Osteria Al Fico should be opening any day now. Stay tuned!
Feast your eyes on those Glera grapes, baby!
This photo was taken yesterday (August 27, 2015) in Prosecco Country, Italy, in the township of Asolo to be exact.
Glera is the primary grape used to make Prosecco, the gently sparkling white wine from the Veneto region in the northeast of Italy.
Growers there began harvesting their fruit this week. The winemaker who took us to see his vineyards started picking yesterday morning (thanks again, Luca, for taking time out on an extremely busy day for you!).
Here at Al Fico, we’re putting together an all-Italian wine list that will cover every one of Italy’s 20 regions.
From Glera grapes in the northeast to Nerello grapes on the island of Sicily in the south, our wine program will feature native grapes and traditional winemaking.
Can you think of anything better to pair with classic Italian cooking?
No, neither can we.
Al Fico will be opening shortly. Stay tuned for more posts on our wine program and Italian wine in general!
As the opening of Osteria Al Fico draws closer, not a day goes by that someone doesn’t ask us about the name of the restaurant and why we call it that.
The word osteria (pronounced OH-steh-REE-ah) means tavern, inn, or small town restaurant in Italian. It comes from the Italian oste or host.
The other half of our name, al fico (AHL FEE-koh), means literally by the fig tree. Many Italian restaurants are named after trees and there’s a reason for that.
In the old days, salami and cheese makers would often set their roadside stands up in the shade of a fruit tree. Not only did the tree help to keep the food cool and fresh but it also provided a sweet treat to accompany the salty cured meats and cheeses.
We decided to call the restaurant Osteria Al Fico because there’s no Italian fruit that we love more than the fig.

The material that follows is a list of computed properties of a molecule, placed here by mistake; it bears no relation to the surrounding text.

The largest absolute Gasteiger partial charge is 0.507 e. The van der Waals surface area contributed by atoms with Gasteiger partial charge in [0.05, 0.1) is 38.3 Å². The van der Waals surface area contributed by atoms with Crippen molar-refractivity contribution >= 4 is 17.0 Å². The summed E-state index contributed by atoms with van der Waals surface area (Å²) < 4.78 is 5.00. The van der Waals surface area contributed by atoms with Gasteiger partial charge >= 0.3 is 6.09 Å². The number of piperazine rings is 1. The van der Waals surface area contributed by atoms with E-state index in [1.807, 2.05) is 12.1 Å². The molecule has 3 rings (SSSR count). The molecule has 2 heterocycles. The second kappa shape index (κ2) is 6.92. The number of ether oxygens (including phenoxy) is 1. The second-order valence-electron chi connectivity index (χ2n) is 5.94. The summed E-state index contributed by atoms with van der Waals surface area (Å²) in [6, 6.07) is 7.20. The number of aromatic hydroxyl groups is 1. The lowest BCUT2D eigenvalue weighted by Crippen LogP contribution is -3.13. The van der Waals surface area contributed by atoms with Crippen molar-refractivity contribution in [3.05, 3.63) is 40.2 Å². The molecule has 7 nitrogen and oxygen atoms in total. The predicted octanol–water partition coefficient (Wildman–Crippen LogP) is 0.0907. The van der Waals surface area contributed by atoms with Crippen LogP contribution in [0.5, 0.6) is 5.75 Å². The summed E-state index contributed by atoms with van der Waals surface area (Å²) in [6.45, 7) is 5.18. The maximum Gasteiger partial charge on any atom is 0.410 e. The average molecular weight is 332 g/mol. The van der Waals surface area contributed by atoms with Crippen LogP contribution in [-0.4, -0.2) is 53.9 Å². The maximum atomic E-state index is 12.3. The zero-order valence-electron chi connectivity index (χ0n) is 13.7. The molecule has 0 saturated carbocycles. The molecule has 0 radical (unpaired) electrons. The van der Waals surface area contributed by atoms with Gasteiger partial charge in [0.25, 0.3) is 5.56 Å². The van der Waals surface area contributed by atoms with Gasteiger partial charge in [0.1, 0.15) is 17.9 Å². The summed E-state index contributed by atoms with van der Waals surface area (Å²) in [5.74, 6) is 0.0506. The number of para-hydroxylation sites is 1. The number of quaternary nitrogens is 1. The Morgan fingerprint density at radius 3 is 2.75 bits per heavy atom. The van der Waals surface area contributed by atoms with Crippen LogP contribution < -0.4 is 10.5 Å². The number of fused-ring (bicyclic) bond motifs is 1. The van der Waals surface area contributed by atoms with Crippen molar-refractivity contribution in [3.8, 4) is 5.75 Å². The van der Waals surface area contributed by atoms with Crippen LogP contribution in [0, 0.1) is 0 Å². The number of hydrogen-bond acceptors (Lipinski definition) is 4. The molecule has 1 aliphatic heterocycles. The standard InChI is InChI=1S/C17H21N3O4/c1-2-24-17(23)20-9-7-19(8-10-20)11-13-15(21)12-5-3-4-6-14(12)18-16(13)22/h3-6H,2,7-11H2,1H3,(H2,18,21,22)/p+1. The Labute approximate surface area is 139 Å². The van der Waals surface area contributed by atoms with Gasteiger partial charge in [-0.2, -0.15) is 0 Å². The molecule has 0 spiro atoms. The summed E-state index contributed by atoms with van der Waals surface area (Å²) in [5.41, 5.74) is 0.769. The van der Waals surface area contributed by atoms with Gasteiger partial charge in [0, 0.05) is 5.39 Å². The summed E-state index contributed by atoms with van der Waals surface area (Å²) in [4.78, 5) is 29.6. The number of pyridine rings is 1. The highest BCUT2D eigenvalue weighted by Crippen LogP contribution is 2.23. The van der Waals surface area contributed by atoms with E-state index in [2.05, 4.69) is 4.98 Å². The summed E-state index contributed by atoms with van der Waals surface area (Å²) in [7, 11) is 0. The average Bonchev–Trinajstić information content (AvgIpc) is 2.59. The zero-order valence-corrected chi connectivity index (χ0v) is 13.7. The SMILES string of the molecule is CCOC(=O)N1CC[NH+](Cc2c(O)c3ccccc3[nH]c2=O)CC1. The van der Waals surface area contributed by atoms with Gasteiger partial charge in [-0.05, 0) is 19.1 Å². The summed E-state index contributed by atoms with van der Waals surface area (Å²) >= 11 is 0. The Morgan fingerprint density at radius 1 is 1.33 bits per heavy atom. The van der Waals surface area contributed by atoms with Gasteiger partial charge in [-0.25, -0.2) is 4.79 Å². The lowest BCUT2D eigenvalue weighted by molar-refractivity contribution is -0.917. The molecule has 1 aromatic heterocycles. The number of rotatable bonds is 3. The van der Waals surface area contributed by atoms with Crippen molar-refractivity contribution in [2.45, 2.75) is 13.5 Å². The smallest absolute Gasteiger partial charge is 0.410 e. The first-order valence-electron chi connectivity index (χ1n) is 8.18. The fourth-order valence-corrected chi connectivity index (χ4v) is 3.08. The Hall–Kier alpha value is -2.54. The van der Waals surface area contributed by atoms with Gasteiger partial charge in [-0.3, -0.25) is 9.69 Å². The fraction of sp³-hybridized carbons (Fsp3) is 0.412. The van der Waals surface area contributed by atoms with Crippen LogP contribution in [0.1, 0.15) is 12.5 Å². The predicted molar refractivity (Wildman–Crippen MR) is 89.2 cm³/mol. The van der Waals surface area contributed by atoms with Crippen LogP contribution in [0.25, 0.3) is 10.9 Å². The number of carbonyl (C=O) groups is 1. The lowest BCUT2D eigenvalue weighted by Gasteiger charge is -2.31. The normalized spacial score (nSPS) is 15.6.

If you’ve ever had a perfectly ripe fig you know what we mean. There’s probably no greater pleasure in life (well, actually, we can think of a few greater pleasures but you know what we mean).
Stay tuned: We’ll be opening soon!
We should have final approval from the city any day now.
Earlier this year, Osteria Al Fico’s co-owner Jeff Courington traveled to Italy with Austin-based photographer and artist Nils Juul-Hansen.
Over the course of two weeks, Nils created a “photo essay” documenting their culinary adventure using analog film.
Those photos have now been been printed, mounted, and selected and they will soon adorn the walls of the soon-to-open Osteria Al Fico.
The image above was snapped by Nils using his iPhone. It’s a preview of what’s to come!
In the photo, you can see Mt. Vesuvius, an active — yes, ACTIVE! — volcano that casts its shadow over the beautiful city of Naples.
There’s a saying in Naples: vedi Napoli e poi mori (you see Naples and then you die).
According to local tradition, the breath-taking beauty of this ancient city (which was founded by the ancient Greeks who colonized Italy) is so powerful that it can overwhelm the visitor.
But the saying also reflects the precarious nature of Naples and the Neapolitans who live in the shadow of a volcano that could erupt at any moment — a metaphor for the fragile nature of the human experience.
Al Fico will be opening soon! Stay tuned for updates!
The build-out at Al Fico is moving along nicely and we expect to have the dining room completely outfitted in the next week or so.
That’s a preview, above, of what it will look like.
We are thrilled to announce that Kendall Melton (above) will be joining the Al Fico team as Pastry Chef.
A Dallas native, Kendall, 32, will be doing a short stage in Paris before she begins working at Al Fico. She’s been accepted at L’Arpège, a three-Michelin star restaurant and one of the most venerated kitchens in all of France.
We asked Kendall, 32, how she got into cooking and here’s what she told us:
“I’ve literally always been baking. When I was little, I wanted to open a restaurant called ‘Buffet Everyday.'”
“I even had plans drawn (with crayons).”
“I was working in Los Angeles in a totally different industry and baking became my most favorite hobby. Then I moved to Austin to go to Texas Culinary Academy in their pastry program, and a year after that, I became the pastry chef at Contigo [2011-2014]. Things moved pretty quickly.”